Doctor Nayyar is the chief medical officer for Greenway Health and a nationally recognized leader in health information technology. Prior to joining Greenway, she held positions as chief healthcare and innovation officer at Femwell Group Health and CMIO at AT&T.
In addition to her business responsibilities, Dr. Nayyar is a practicing rheumatologist and maintains faculty affiliation with the University of Miami, where she teaches at the medical school.
Doctor Nayyar is the author of the mobile health chapter in the HIMSS Medical Informatics textbook and is a six-time HIMSS Digital Influencer. The conversation is fascinating from start to finish – here are a few chapter sections.
02:12 – Covid-19 has changed things for everyone.
12:18 – Where is technology’s place in this pandemic?
16:46 – When will the curve be flattened?
18:44 – How long might this last?
25:19 – We didn’t do a good job of translating the problem.
26:20 – Pay attention to Dr. Fauci and the CDC guidelines.
31:36 – Social distancing activities
It is astonishing to witness the skill and selfless commitment of healthcare workers around the world as they fight everyday to provide the best possible care for their patients during these gut-wrenching days.
Our thanks to Dr. Geeta Nayyar for sharing her expertise with us on The Redox Podcast.
We're in the midst of a worldwide pandemic that will strain our healthcare delivery system beyond anything we've seen before. Those of us who work in healthcare technology have reprioritized to attempt to bring something novel--something of use--to the new challenges faced by health systems. This is a special episode of the podcast including guests from 10 digital health vendors who have created a COVID-19 specific solution. From the time a patient thinks they have symptoms, to getting on a waiting list, to triaging in an overcrowded and socially-distant emergency department, to care within the hospital and beyond, digital health solutions have stepped up to fight this pandemic.
1:15 - Social distancing and the excess demand problem
3:26 - Hypothesis: technology can be used to increase caregiver efficiency and effectiveness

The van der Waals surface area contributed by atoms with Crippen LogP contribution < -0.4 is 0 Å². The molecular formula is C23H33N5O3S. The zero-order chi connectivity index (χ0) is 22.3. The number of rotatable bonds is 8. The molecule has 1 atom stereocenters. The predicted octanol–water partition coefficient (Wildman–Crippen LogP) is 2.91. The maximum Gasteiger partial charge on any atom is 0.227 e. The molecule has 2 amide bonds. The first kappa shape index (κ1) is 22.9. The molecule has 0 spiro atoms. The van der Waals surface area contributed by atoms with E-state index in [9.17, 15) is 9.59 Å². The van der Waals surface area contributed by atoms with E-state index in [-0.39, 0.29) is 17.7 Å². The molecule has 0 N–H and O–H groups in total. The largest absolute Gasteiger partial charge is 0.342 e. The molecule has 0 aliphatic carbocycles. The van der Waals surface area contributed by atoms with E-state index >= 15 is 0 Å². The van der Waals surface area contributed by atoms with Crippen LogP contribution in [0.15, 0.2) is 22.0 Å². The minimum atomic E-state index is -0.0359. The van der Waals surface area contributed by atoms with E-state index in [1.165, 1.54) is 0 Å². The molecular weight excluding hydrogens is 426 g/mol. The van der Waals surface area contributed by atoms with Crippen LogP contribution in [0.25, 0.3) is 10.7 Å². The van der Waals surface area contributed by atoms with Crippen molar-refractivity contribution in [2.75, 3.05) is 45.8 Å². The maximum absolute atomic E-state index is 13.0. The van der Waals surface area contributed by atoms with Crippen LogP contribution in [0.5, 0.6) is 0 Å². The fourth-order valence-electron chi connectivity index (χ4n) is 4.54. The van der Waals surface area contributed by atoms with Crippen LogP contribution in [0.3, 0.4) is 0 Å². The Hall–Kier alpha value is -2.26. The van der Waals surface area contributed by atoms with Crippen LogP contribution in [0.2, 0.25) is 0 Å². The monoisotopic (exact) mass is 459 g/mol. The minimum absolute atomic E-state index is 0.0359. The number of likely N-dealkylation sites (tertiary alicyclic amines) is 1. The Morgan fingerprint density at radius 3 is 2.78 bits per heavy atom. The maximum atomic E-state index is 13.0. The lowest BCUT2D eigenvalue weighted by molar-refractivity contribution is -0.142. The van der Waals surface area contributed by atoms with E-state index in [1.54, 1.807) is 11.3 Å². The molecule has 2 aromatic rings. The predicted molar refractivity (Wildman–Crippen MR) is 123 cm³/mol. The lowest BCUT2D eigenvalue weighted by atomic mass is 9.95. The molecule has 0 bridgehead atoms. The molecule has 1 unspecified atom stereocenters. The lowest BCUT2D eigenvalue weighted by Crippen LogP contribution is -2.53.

6:02 - Vital and c19check.com screening tool
9:00 - Epion's remote check-in and triage solution
11:13 - Gauss and Operation Apollo for contactless triage
14:35 - ERexpress's virtual waiting room
16:14 - Bravado and the forgotten patient population
18:09 - Redivis reducing errors in cardiac arrest
22:00 - EmOpti's streamlined telehealth triage
26:19 - CareLoop in reducing PPE and better communication
32:22 - Logical C19 Tracker for remote patient monitoring
35:02 - Medbridge's COVID-19 patient and provider education tool kit
We adopted these tracks from our 3/25 virtual conference: Innovate COVID. Check out our COVID-19 resource center for more solutions and videos from the conference.
Fred Holliday was diagnosed with metastatic kidney cancer in 2010. At one point, his wife Regina asked to see Fred’s medical records. Fred and Regina were astonished by what they experienced – how difficult, and in some cases impossible, it was to access crucial personal health data.
Fred passed away in mid-June of that year, at only 39 years old. In one of his final messages, he passed a handwritten note to his wife that read, “Go After Them Regina, Love Fred.”
As an artist, Regina was able to express her grief and frustration through her paintings. She was invited to create a mural on the back of a gas station on Connecticut Avenue in Washington, DC. She titled the piece “73 Cents,” because that was the quoted price per page for Fred’s paper medical record. Less than a month after beginning the mural, Regina was talking to members of the US Senate and to reporters around the world. The painting, which can still be seen today in the nation’s capital, helped make patient access to data become a core measure in the Meaningful Use legislation in 2010.
From this tragic experience was born “The Walking Gallery.” After the mural became widely known, Regina began painting patient and family stories on the back of jackets and blazers. These stories often come from a place of deep pain; such as the death of a loved one or a chronic condition that they a patient battles every day.
There are now 466 members wearing jackets painted by 52 artists. Regina herself has painted over 400 jackets! At HIMSS20 next week - and other healthcare events - you’ll see members of the Walking Gallery strolling around the conference.
Niko Skievaski spoke with Regina Holliday about the Walking Gallery and her ongoing quest to ensure patients and families can access data when they need it.
02:11 – Regina’s shocking experience trying to access her husband’s patient data
04:38 – The “horrific” conditions fueled her advocacy